went down near the border of Laos and Vietnam. In fact, the first location
coordinates given to the families were indeed Laos, but were quickly changed to
reflect a loss just inside South Vietnam.

Three survivors of the crash were rescued the next day. After several years of
effort, some of the family members of the other crewmembers were able to review
part of their debriefings, which revealed that a bail-out order was given, and
that at least one unexplained parachute was observed, indicating that at least
one other airman may have safely escaped the crippled aircraft.

In early 1985, resistance forces surfaced information which indicated that SGT
Mercer had survived the crash and was currently held prisoner. Parents of
another crew member, Mark G. Danielson, discovered a photograph of an
unidentified POW printed about 6 months after the crash, in their local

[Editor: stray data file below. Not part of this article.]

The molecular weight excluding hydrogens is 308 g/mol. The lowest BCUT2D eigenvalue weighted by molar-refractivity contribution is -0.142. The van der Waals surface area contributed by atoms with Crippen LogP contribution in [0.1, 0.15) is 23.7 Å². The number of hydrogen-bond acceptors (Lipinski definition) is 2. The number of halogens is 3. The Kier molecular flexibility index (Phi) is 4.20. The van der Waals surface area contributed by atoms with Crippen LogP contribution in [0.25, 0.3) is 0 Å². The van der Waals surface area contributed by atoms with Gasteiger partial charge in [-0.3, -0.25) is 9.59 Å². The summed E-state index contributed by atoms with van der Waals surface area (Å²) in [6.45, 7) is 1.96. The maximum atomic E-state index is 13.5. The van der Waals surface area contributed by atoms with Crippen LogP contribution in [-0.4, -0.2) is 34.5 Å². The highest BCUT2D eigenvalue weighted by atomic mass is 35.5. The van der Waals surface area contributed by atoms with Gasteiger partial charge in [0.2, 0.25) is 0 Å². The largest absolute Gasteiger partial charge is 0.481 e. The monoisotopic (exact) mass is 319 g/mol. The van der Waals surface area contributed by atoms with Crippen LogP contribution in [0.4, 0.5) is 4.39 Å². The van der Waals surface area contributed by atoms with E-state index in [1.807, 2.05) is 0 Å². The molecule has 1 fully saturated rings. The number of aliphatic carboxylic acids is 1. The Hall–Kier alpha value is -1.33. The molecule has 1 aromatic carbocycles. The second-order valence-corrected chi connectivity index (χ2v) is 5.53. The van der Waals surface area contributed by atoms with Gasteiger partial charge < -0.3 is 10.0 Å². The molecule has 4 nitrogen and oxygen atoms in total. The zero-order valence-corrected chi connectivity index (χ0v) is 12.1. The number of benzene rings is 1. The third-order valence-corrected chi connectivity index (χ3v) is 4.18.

newspaper whom they were CONVINCED was Mark. It was several years, however,
before the U.S. Government allowed the Danielsons to view the film from which
the photo was taken. When they viewed the film, their certainty diminished.

The hope that some of the twelve missing from the AC130A gunship has not
diminished, however. Since the war ended, over 10,000 reports relating to
Americans missing, prisoner or unaccounted for in Southeast Asia have been
received by the U.S. Government, including over 1,000 first-hand live sighting
reports.

Families who might be able to lay their anguish and uncertainty to rest are
taunted by these reports, wondering if their loved one is still alive, abandoned
and alone. Since a large portion of the information is classified, it is
impossible for the families to come to their own conclusions as to the accuracy
of the reports.

The fate of the twelve missing men from the gunship lost on June 18, 1972 is
unknown. What is certain is that the governments of Southeast Asia possess far
more knowledge than they have admitted to date. A large percentage of the nearly
2500 missing Americans CAN be accounted for. There can be no question that if
even one American remains alive in captivity today, we have a moral and legal
obligation to do everything possible to bring him home.


                                                        [up1021.94 10/22/94]
UPn
10/21